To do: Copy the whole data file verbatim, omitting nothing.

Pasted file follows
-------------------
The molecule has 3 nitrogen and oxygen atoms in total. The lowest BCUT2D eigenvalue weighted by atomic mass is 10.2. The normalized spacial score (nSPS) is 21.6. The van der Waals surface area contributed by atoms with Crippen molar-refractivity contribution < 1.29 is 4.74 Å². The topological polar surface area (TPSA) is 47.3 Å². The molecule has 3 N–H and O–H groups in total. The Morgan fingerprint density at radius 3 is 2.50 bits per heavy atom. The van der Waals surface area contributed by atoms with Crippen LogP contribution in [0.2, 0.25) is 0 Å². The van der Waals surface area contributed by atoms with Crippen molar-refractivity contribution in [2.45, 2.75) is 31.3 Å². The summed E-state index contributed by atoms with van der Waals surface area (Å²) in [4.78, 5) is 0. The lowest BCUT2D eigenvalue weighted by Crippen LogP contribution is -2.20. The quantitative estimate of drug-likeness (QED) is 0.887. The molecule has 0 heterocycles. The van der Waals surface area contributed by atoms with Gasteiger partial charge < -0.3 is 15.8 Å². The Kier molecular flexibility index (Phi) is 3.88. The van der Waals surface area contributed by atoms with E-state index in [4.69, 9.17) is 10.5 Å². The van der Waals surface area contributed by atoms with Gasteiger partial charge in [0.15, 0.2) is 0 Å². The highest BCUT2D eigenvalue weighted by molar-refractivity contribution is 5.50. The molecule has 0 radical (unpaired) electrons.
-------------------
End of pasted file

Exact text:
The molecule has 3 nitrogen and oxygen atoms in total. The lowest BCUT2D eigenvalue weighted by atomic mass is 10.2. The normalized spacial score (nSPS) is 21.6. The van der Waals surface area contributed by atoms with Crippen molar-refractivity contribution < 1.29 is 4.74 Å². The topological polar surface area (TPSA) is 47.3 Å². The molecule has 3 N–H and O–H groups in total. The Morgan fingerprint density at radius 3 is 2.50 bits per heavy atom. The van der Waals surface area contributed by atoms with Crippen LogP contribution in [0.2, 0.25) is 0 Å². The van der Waals surface area contributed by atoms with Crippen molar-refractivity contribution in [2.45, 2.75) is 31.3 Å². The summed E-state index contributed by atoms with van der Waals surface area (Å²) in [4.78, 5) is 0. The lowest BCUT2D eigenvalue weighted by Crippen LogP contribution is -2.20. The quantitative estimate of drug-likeness (QED) is 0.887. The molecule has 0 heterocycles. The van der Waals surface area contributed by atoms with Gasteiger partial charge < -0.3 is 15.8 Å². The Kier molecular flexibility index (Phi) is 3.88. The van der Waals surface area contributed by atoms with E-state index in [4.69, 9.17) is 10.5 Å². The van der Waals surface area contributed by atoms with Gasteiger partial charge in [0.15, 0.2) is 0 Å². The highest BCUT2D eigenvalue weighted by molar-refractivity contribution is 5.50. The molecule has 0 radical (unpaired) electrons.